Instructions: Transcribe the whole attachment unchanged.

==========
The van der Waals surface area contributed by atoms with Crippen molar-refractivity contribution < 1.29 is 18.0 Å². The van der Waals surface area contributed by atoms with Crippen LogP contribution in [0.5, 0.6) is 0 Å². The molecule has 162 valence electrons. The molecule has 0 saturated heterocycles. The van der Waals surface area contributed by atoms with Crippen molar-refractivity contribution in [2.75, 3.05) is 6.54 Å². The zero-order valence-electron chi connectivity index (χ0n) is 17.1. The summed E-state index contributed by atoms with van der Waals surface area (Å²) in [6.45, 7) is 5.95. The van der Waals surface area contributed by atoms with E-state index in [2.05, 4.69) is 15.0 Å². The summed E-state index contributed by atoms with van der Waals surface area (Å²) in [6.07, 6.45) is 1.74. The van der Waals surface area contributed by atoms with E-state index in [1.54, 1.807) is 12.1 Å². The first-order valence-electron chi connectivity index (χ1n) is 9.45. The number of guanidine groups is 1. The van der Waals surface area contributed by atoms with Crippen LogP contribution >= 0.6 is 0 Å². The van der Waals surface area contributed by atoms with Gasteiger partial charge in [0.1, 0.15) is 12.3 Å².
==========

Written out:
The van der Waals surface area contributed by atoms with Crippen molar-refractivity contribution < 1.29 is 18.0 Å². The van der Waals surface area contributed by atoms with Crippen LogP contribution in [0.5, 0.6) is 0 Å². The molecule has 162 valence electrons. The molecule has 0 saturated heterocycles. The van der Waals surface area contributed by atoms with Crippen molar-refractivity contribution in [2.75, 3.05) is 6.54 Å². The zero-order valence-electron chi connectivity index (χ0n) is 17.1. The summed E-state index contributed by atoms with van der Waals surface area (Å²) in [6.45, 7) is 5.95. The van der Waals surface area contributed by atoms with E-state index in [2.05, 4.69) is 15.0 Å². The summed E-state index contributed by atoms with van der Waals surface area (Å²) in [6.07, 6.45) is 1.74. The van der Waals surface area contributed by atoms with E-state index in [1.54, 1.807) is 12.1 Å². The first-order valence-electron chi connectivity index (χ1n) is 9.45. The number of guanidine groups is 1. The van der Waals surface area contributed by atoms with Crippen LogP contribution >= 0.6 is 0 Å². The van der Waals surface area contributed by atoms with Gasteiger partial charge in [0.1, 0.15) is 12.3 Å².